Childhood obesity has reached epidemic proportions in the United States. Obesity prevalence among children and adolescents has almost tripled since 1980. At present, at least 17 percent (12.5 million) of children and adolescents aged 2-19 years is obese. Childhood obesity increases the risks of chronic disease, including diabetes, high blood pressure and cardiovascular diseases, major contributors to low quality of life and bulging health-care costs. To pay for school programs in the short term, we are creating an obese, unhealthy generation and further driving up our health-care costs. Clearly, as a society, we need to re-evaluate our priorities.
Last year, President Obama's much-hyped Child Nutrition Reauthorization Act stopped short of limiting bake sales in schools for fundraising purposes. New York City schools banned homemade baked goods (sparking cries that it was becoming a nanny state), but they still allow commercially packaged goods that aren't really any better. Policymakers may have heard us, they are not doing enough.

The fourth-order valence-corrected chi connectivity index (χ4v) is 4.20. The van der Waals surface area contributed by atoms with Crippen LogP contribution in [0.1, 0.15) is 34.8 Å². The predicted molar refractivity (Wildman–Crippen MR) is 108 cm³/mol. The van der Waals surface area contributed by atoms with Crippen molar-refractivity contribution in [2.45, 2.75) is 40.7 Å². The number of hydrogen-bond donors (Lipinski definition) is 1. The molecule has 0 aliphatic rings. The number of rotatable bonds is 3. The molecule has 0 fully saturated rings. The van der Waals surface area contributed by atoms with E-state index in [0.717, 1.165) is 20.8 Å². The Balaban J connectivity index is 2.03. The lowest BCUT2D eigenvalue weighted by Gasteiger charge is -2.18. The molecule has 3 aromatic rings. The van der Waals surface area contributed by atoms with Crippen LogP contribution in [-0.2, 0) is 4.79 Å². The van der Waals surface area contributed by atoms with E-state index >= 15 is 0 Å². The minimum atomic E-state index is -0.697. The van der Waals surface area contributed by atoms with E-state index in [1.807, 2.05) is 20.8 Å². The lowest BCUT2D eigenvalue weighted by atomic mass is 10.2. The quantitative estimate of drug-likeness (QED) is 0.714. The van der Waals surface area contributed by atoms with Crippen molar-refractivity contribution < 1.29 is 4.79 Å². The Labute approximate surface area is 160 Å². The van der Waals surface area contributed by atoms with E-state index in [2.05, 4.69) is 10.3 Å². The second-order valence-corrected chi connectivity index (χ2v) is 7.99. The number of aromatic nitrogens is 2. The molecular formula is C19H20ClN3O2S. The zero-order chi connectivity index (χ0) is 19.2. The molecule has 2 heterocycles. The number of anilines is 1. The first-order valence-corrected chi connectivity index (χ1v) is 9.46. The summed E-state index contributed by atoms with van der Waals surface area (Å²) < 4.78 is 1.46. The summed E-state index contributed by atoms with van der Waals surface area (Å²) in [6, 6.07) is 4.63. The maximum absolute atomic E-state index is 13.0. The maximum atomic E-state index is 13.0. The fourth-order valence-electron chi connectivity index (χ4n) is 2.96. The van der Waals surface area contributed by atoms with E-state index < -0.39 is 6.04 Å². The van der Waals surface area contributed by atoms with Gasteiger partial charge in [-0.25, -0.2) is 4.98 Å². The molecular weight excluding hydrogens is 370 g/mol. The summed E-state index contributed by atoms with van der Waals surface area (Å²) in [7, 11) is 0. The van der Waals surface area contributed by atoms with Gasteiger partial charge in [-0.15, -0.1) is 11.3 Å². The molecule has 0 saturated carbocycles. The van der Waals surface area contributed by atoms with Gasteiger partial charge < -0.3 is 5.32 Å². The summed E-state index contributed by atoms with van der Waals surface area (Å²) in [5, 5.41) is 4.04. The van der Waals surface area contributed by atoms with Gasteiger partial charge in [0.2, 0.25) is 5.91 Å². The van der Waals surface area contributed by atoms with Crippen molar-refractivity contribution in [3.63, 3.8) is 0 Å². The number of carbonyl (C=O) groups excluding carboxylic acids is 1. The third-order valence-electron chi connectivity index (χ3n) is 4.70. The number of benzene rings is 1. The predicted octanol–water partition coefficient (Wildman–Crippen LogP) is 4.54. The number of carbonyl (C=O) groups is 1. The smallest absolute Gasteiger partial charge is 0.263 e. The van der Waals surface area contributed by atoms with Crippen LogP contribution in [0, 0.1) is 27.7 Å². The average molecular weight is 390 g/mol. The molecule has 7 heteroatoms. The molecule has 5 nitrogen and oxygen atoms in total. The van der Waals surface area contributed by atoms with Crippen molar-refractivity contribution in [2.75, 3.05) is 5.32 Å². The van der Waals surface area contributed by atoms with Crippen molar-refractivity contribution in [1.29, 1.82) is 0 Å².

In any event, dealing with childhood obesity may be a national priority, but the key to success lies at the local -- and maybe the neighborhood -- level. Should we wait and watch till someone else puts a hold on this? I strongly suggest that parents and teachers take responsibility and come up with a constructive plan. I don't think banning snack sales is logical or realistic. But we can sell healthier substitutes: cut fruits, popsicles, yogurt, crackers with cheese, flatbread with hummus, veggie wraps and more.
Further, why must we sell food items all the time? We're selling children short if we don't believe they would part with their allowance money for small fun toys, stickers, yo-yos, balls, balloons and books. Parents and teachers should collaborate to chalk out a little more innovation and do what it takes to make a real difference in the lives of our children.